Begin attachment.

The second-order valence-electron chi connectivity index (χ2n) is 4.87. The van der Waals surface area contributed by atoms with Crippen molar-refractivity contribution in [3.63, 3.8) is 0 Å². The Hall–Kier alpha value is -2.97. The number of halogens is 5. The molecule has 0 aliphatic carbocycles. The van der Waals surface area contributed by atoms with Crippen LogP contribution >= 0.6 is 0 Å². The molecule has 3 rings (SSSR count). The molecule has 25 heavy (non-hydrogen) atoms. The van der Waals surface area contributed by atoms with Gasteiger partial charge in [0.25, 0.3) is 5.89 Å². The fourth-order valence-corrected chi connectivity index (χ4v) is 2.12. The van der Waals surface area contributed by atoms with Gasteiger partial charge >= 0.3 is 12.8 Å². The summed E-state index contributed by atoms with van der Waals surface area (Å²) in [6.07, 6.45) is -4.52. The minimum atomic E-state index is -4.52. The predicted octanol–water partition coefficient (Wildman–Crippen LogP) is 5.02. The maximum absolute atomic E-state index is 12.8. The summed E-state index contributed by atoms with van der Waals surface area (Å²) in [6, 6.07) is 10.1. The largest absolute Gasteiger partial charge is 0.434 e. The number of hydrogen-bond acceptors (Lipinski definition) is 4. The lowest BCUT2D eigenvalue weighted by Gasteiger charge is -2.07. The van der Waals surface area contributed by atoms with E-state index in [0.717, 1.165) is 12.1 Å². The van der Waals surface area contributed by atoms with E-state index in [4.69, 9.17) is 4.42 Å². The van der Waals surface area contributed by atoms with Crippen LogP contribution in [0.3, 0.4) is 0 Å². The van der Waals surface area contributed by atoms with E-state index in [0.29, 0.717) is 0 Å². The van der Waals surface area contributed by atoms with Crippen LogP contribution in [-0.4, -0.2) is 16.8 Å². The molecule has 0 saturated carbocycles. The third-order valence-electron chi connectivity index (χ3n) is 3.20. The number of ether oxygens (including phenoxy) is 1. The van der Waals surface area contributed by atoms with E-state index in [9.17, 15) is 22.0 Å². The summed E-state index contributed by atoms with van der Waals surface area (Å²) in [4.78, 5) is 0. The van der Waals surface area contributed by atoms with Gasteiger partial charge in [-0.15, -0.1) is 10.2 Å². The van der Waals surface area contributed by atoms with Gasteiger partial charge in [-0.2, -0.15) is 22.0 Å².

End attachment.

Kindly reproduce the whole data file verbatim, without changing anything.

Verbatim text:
The second-order valence-electron chi connectivity index (χ2n) is 4.87. The van der Waals surface area contributed by atoms with Crippen molar-refractivity contribution in [3.63, 3.8) is 0 Å². The Hall–Kier alpha value is -2.97. The number of halogens is 5. The molecule has 0 aliphatic carbocycles. The van der Waals surface area contributed by atoms with Crippen LogP contribution >= 0.6 is 0 Å². The molecule has 3 rings (SSSR count). The molecule has 25 heavy (non-hydrogen) atoms. The van der Waals surface area contributed by atoms with Gasteiger partial charge in [0.25, 0.3) is 5.89 Å². The fourth-order valence-corrected chi connectivity index (χ4v) is 2.12. The van der Waals surface area contributed by atoms with Gasteiger partial charge >= 0.3 is 12.8 Å². The summed E-state index contributed by atoms with van der Waals surface area (Å²) in [6.07, 6.45) is -4.52. The minimum atomic E-state index is -4.52. The predicted octanol–water partition coefficient (Wildman–Crippen LogP) is 5.02. The maximum absolute atomic E-state index is 12.8. The summed E-state index contributed by atoms with van der Waals surface area (Å²) in [6, 6.07) is 10.1. The largest absolute Gasteiger partial charge is 0.434 e. The number of hydrogen-bond acceptors (Lipinski definition) is 4. The lowest BCUT2D eigenvalue weighted by Gasteiger charge is -2.07. The van der Waals surface area contributed by atoms with E-state index in [0.717, 1.165) is 12.1 Å². The van der Waals surface area contributed by atoms with E-state index in [4.69, 9.17) is 4.42 Å². The van der Waals surface area contributed by atoms with Crippen LogP contribution in [0.3, 0.4) is 0 Å². The van der Waals surface area contributed by atoms with E-state index in [0.29, 0.717) is 0 Å². The van der Waals surface area contributed by atoms with Crippen LogP contribution in [-0.4, -0.2) is 16.8 Å². The molecule has 0 saturated carbocycles. The third-order valence-electron chi connectivity index (χ3n) is 3.20. The number of ether oxygens (including phenoxy) is 1. The van der Waals surface area contributed by atoms with E-state index in [9.17, 15) is 22.0 Å². The summed E-state index contributed by atoms with van der Waals surface area (Å²) in [4.78, 5) is 0. The van der Waals surface area contributed by atoms with Gasteiger partial charge in [-0.15, -0.1) is 10.2 Å². The van der Waals surface area contributed by atoms with Gasteiger partial charge in [-0.2, -0.15) is 22.0 Å².